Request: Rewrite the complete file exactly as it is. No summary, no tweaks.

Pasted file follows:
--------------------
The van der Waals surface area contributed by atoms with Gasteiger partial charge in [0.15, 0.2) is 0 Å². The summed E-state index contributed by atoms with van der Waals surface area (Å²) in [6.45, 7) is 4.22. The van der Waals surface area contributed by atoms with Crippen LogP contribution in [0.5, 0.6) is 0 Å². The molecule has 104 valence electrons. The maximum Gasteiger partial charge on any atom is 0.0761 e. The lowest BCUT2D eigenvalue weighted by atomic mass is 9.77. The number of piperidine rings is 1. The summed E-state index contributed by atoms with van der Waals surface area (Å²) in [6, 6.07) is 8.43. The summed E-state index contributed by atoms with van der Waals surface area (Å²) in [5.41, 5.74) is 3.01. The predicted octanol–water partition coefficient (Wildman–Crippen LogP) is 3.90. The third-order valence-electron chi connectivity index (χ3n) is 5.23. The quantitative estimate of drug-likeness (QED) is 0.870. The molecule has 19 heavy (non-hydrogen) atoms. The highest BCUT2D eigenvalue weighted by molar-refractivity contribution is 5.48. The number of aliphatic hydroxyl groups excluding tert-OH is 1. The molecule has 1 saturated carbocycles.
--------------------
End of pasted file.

The van der Waals surface area contributed by atoms with Gasteiger partial charge in [0.15, 0.2) is 0 Å². The summed E-state index contributed by atoms with van der Waals surface area (Å²) in [6.45, 7) is 4.22. The van der Waals surface area contributed by atoms with Crippen LogP contribution in [0.5, 0.6) is 0 Å². The molecule has 104 valence electrons. The maximum Gasteiger partial charge on any atom is 0.0761 e. The lowest BCUT2D eigenvalue weighted by atomic mass is 9.77. The number of piperidine rings is 1. The summed E-state index contributed by atoms with van der Waals surface area (Å²) in [6, 6.07) is 8.43. The summed E-state index contributed by atoms with van der Waals surface area (Å²) in [5.41, 5.74) is 3.01. The predicted octanol–water partition coefficient (Wildman–Crippen LogP) is 3.90. The third-order valence-electron chi connectivity index (χ3n) is 5.23. The quantitative estimate of drug-likeness (QED) is 0.870. The molecule has 19 heavy (non-hydrogen) atoms. The highest BCUT2D eigenvalue weighted by molar-refractivity contribution is 5.48. The number of aliphatic hydroxyl groups excluding tert-OH is 1. The molecule has 1 saturated carbocycles.